The Dungeons & Dragons roundtables have been excellent, and they highlight the 5e races community-led efforts to make role-playing games more inclusive. Less great have been WotC’s revisions and updates to its old material. Curse of Strahd Revamped is an excellent example of this disconnect. During a Curse of Strahd campaign, players are helped and hindered by the Vistani. As written, the Vistani are itinerant people who live in elaborate wagons, wear bright clothing, enjoy drinking, and try to scam the players every chance they get. Most, but not all, work for Strahd, the campaign’s principal villain. The Vistani are a paper-thin Romani stereotype, and WotC promised to update Curse of Strahd with the help of a Romani consultant. So what did they change or remove?
The original publication included the sentence “Although they can seem lazy and irresponsible to outsiders, the Vistani are serious people, quick to act when their lives or traditions are threatened.” The revised edition removed the lines about laziness and irresponsibility. The revised edition also removed a single use of the word “vardo” to describe Vistani wagons, a direct reference to Romani.
That’s the bulk of the changes to the Vistani in the revised Curse of Strahd. Aside from a few lines pulled, their characterization is largely the same. They still lay curses on people, use a power called the “Evil Eye,” get drunk in scripted scenes, and attempt to con the players out of their fortune. A few overtly offensive lines were changed, but the Vistani remain much as they were—a thinly veiled Romani stereotype.
It would be hard to remove or update the Vistani as presented without completely rewriting the entire Curse of Strahd campaign. This is a problem that permeates much of Dungeons & Dragons. Stereotypes, regressive ideas about race and thoughtless caricatures are baked into the setting. WotC appears to be trying to change things, but it keeps stumbling, and it’s often the fans who pick up the pieces. Reddit and other online forums contain dozens of revisions of the Vistani and the half-orc race, and they revised the concept of race and ancestry in D&D entirely.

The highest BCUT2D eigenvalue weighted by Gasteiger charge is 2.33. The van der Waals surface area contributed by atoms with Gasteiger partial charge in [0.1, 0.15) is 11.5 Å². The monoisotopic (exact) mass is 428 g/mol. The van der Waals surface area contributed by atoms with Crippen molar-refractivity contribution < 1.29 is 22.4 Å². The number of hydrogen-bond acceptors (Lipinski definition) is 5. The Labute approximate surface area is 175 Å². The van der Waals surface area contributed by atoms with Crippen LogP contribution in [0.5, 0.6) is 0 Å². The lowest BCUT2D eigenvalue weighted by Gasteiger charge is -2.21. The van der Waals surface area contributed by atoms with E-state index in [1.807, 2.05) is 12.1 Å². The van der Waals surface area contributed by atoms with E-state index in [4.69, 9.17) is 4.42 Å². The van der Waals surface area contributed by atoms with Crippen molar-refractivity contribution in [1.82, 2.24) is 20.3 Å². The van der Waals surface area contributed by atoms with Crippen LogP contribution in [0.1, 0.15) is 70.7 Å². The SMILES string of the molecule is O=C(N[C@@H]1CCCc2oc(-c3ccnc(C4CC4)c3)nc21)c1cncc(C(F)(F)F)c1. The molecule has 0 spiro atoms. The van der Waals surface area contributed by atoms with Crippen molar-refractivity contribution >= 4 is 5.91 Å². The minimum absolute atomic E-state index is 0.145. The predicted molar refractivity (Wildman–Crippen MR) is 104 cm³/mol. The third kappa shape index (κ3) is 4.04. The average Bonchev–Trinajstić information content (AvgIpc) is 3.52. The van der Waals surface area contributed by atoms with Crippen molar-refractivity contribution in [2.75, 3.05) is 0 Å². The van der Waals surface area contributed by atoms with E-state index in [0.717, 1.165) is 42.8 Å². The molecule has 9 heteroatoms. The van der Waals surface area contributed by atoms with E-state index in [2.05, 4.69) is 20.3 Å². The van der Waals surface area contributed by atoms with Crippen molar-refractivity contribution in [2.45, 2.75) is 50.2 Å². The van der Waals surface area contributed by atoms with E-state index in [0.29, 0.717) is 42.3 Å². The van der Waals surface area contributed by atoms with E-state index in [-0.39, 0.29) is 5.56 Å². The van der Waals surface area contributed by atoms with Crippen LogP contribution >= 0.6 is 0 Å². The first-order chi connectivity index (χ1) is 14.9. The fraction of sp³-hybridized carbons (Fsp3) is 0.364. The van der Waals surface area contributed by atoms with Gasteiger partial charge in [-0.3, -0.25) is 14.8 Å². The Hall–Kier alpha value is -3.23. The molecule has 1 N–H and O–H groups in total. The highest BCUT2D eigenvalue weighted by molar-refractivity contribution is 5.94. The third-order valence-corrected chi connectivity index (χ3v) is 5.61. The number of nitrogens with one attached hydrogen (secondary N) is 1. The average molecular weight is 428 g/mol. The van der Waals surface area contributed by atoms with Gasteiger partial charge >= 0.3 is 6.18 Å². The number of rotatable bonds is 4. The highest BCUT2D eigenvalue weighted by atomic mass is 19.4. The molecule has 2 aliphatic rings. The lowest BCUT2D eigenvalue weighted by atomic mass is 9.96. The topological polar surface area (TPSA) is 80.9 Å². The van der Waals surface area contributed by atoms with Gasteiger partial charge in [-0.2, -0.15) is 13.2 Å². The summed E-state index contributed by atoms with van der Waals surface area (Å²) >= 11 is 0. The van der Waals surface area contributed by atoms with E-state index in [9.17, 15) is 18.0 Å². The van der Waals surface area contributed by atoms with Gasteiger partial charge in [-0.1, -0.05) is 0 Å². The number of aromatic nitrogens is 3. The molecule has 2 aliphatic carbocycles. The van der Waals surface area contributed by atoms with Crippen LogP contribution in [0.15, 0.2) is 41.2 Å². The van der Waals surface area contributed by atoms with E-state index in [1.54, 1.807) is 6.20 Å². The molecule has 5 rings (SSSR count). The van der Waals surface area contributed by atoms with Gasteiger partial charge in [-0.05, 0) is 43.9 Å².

Ancestry & Culture: An Alternative to Race in 5e is a 70-page book of alternative rules written by D&D players that’s meant to pull the game away from racial essentialism. Tasha’s Cauldron of Everything, WtC’s new book that launches with alternatives to using race, opens with a page and a half that outlines new rules for using races. “The new supplemental rules in Tasha’s are nice in that they encourage more player choice and freedom in the character-creation process. However, players and DMs have been encouraged to change rules as they see fit for a long time in D&D publications—it’s the nature of the game,” Kwan says. “While players are now explicitly encouraged to swap ability score bonuses and languages in Tasha’s, this really doesn’t address the root problem—essentialism in how D&D races are portrayed. They simply tell players and DMs to ignore the problems without actually solving them.”